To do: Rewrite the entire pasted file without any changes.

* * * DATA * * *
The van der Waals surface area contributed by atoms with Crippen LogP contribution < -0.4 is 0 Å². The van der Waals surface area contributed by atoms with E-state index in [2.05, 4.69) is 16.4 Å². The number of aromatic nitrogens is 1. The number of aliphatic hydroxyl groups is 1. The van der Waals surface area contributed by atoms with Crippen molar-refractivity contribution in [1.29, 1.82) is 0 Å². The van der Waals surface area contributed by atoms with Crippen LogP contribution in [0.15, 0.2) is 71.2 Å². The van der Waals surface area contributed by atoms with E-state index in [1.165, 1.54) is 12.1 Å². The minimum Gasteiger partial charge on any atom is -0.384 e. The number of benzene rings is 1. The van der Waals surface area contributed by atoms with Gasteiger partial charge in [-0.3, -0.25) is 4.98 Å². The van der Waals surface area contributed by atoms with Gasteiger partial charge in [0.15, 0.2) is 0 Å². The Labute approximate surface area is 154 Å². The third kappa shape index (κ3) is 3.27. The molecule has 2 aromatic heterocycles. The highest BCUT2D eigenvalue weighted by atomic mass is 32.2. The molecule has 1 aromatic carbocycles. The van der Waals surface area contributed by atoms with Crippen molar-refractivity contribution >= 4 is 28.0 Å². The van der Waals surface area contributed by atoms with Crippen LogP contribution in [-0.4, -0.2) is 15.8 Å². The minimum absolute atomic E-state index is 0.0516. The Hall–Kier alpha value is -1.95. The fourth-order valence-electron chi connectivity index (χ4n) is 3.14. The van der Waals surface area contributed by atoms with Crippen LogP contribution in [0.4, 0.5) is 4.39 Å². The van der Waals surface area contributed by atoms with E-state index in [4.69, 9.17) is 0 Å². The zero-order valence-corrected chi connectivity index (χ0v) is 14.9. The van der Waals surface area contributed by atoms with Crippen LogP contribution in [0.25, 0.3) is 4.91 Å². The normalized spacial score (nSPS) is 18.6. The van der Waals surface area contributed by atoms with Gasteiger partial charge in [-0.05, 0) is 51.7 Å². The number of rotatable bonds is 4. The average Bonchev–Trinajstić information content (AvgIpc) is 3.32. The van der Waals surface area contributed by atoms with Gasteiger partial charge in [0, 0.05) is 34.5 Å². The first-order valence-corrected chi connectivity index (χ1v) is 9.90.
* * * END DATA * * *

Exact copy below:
The van der Waals surface area contributed by atoms with Crippen LogP contribution < -0.4 is 0 Å². The van der Waals surface area contributed by atoms with E-state index in [2.05, 4.69) is 16.4 Å². The number of aromatic nitrogens is 1. The number of aliphatic hydroxyl groups is 1. The van der Waals surface area contributed by atoms with Crippen molar-refractivity contribution in [1.29, 1.82) is 0 Å². The van der Waals surface area contributed by atoms with Crippen LogP contribution in [0.15, 0.2) is 71.2 Å². The van der Waals surface area contributed by atoms with E-state index in [1.165, 1.54) is 12.1 Å². The minimum Gasteiger partial charge on any atom is -0.384 e. The number of benzene rings is 1. The van der Waals surface area contributed by atoms with Gasteiger partial charge in [-0.3, -0.25) is 4.98 Å². The van der Waals surface area contributed by atoms with Gasteiger partial charge in [0.15, 0.2) is 0 Å². The Labute approximate surface area is 154 Å². The third kappa shape index (κ3) is 3.27. The molecule has 2 aromatic heterocycles. The highest BCUT2D eigenvalue weighted by atomic mass is 32.2. The molecule has 1 aromatic carbocycles. The van der Waals surface area contributed by atoms with Crippen molar-refractivity contribution >= 4 is 28.0 Å². The van der Waals surface area contributed by atoms with Crippen LogP contribution in [-0.4, -0.2) is 15.8 Å². The minimum absolute atomic E-state index is 0.0516. The Hall–Kier alpha value is -1.95. The fourth-order valence-electron chi connectivity index (χ4n) is 3.14. The van der Waals surface area contributed by atoms with Crippen LogP contribution in [0.4, 0.5) is 4.39 Å². The van der Waals surface area contributed by atoms with E-state index in [4.69, 9.17) is 0 Å². The zero-order valence-corrected chi connectivity index (χ0v) is 14.9. The van der Waals surface area contributed by atoms with Crippen LogP contribution in [0.25, 0.3) is 4.91 Å². The normalized spacial score (nSPS) is 18.6. The van der Waals surface area contributed by atoms with Gasteiger partial charge in [-0.05, 0) is 51.7 Å². The number of rotatable bonds is 4. The average Bonchev–Trinajstić information content (AvgIpc) is 3.32. The van der Waals surface area contributed by atoms with Gasteiger partial charge in [0, 0.05) is 34.5 Å². The first-order valence-corrected chi connectivity index (χ1v) is 9.90.